Galatians 5:12–13, “I wish those who unsettle you would emasculate themselves! 13 For you were called to freedom, brothers. Only do not use your freedom as an opportunity for the flesh, but through love serve one another.”
The gravity of the Galatians’ slide into works-righteousness is perhaps never indicated more clearly than in Galatians 5:12. Many English translations tone down the language here, but Paul minced no words about the spiritual state of the Judaizers when he wished for them to castrate themselves. Paul did not expect this curse to be taken literally, of course; rather, he spoke in hyperbole to make a point. Ironically, those wanting to make circumcision necessary for salvation could be barred from the Lord’s assembly according to the letter of the Law, if they took the knife one step further (Deut. 23:1). Paul only desired consistency — the insistence on circumcising Gentiles proved the false teachers did not affirm the spirit of the Law, so they should go all the way with the cutting and get kicked out of the covenant community. Priests of the pagan cult of Cybele also practiced self-mutilation, so Paul also likely intended his curse to reveal the Judaizers as no more trustworthy than idolaters.
The false teachers’ attempt to define the Christian life according to circumcision, and the rest of the Mosaic law was probably well-intentioned. After all, has it not been commonly assumed throughout history that faith in Christ and gospel freedom will produce licentiousness unless law becomes the defining mark of the church? Are not God’s people tempted today to view Christian obligation in terms of a code that forbids practices like drinking, dancing, and so on just because somebody might abuse them? These fears are not entirely unfounded; from the start, people have taken advantage of the Lord’s mercy and have misread the gospel of grace as a license for sin (Rom. 6:15–16).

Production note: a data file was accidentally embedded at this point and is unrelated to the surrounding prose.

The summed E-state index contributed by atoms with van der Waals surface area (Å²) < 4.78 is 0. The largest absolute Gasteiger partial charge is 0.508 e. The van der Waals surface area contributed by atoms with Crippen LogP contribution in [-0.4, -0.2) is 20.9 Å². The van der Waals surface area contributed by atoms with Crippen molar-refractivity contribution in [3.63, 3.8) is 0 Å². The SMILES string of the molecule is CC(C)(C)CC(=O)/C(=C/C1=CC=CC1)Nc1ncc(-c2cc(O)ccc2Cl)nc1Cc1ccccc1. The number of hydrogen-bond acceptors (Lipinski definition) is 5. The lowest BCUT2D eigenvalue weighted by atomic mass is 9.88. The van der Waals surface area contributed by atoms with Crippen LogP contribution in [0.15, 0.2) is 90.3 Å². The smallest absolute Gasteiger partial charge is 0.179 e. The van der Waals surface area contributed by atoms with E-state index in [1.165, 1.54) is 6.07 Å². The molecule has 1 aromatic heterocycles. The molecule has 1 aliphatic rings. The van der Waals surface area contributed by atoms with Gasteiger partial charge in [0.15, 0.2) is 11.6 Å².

Martin Luther comments that people can pervert God’s free grace into licentiousness. But he also says grace must be preached as no one can be saved otherwise. Moreover, those who use grace to excuse immorality reveal that they have missed the true gospel, for Galatians 5:13 says that our flesh, the corruption that remains in us until death, must not be allowed to indulge itself out of “freedom.” To give into corrupt desires is not liberation, for we can be overpowered by transgression when we make no attempt to stand against it.
Paul’s exposition of gospel freedom will largely be the focus of the rest of our study of Galatians. Today, simply note that Galatians 5:13 defines Christian obligations not in terms of the Law but in terms of loving service to one another. How do you think of the Christian life? Do you think of it as a checklist of duties or as a vocation through which you are looking for opportunities to do good to others? Do good for somebody today.